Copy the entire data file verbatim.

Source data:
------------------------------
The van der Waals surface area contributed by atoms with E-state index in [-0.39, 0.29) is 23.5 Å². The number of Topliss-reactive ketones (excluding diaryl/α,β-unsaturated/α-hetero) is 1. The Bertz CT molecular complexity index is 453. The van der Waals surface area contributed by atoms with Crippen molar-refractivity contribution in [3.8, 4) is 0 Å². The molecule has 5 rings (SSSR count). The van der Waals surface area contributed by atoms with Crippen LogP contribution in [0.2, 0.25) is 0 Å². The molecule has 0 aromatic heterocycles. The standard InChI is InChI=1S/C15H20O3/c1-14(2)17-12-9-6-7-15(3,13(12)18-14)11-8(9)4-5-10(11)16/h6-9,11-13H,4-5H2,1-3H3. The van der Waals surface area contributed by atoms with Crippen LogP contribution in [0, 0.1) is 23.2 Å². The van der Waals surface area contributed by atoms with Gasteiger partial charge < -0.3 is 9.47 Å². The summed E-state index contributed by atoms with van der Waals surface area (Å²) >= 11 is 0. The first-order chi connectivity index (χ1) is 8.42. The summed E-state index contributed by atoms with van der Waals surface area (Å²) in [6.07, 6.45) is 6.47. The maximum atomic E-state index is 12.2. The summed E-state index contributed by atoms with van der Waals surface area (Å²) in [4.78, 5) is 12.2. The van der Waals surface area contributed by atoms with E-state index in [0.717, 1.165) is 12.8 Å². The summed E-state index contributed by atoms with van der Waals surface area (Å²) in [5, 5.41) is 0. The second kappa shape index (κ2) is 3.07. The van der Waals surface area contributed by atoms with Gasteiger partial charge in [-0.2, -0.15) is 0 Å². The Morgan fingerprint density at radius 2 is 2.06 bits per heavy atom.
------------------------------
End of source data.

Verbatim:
The van der Waals surface area contributed by atoms with E-state index in [-0.39, 0.29) is 23.5 Å². The number of Topliss-reactive ketones (excluding diaryl/α,β-unsaturated/α-hetero) is 1. The Bertz CT molecular complexity index is 453. The van der Waals surface area contributed by atoms with Crippen molar-refractivity contribution in [3.8, 4) is 0 Å². The molecule has 5 rings (SSSR count). The van der Waals surface area contributed by atoms with Crippen LogP contribution in [0.2, 0.25) is 0 Å². The molecule has 0 aromatic heterocycles. The standard InChI is InChI=1S/C15H20O3/c1-14(2)17-12-9-6-7-15(3,13(12)18-14)11-8(9)4-5-10(11)16/h6-9,11-13H,4-5H2,1-3H3. The van der Waals surface area contributed by atoms with Crippen LogP contribution in [0, 0.1) is 23.2 Å². The van der Waals surface area contributed by atoms with Gasteiger partial charge < -0.3 is 9.47 Å². The summed E-state index contributed by atoms with van der Waals surface area (Å²) >= 11 is 0. The first-order chi connectivity index (χ1) is 8.42. The summed E-state index contributed by atoms with van der Waals surface area (Å²) in [6.07, 6.45) is 6.47. The maximum atomic E-state index is 12.2. The summed E-state index contributed by atoms with van der Waals surface area (Å²) in [4.78, 5) is 12.2. The van der Waals surface area contributed by atoms with E-state index in [0.717, 1.165) is 12.8 Å². The summed E-state index contributed by atoms with van der Waals surface area (Å²) in [5, 5.41) is 0. The second kappa shape index (κ2) is 3.07. The van der Waals surface area contributed by atoms with Gasteiger partial charge in [-0.2, -0.15) is 0 Å². The Morgan fingerprint density at radius 2 is 2.06 bits per heavy atom.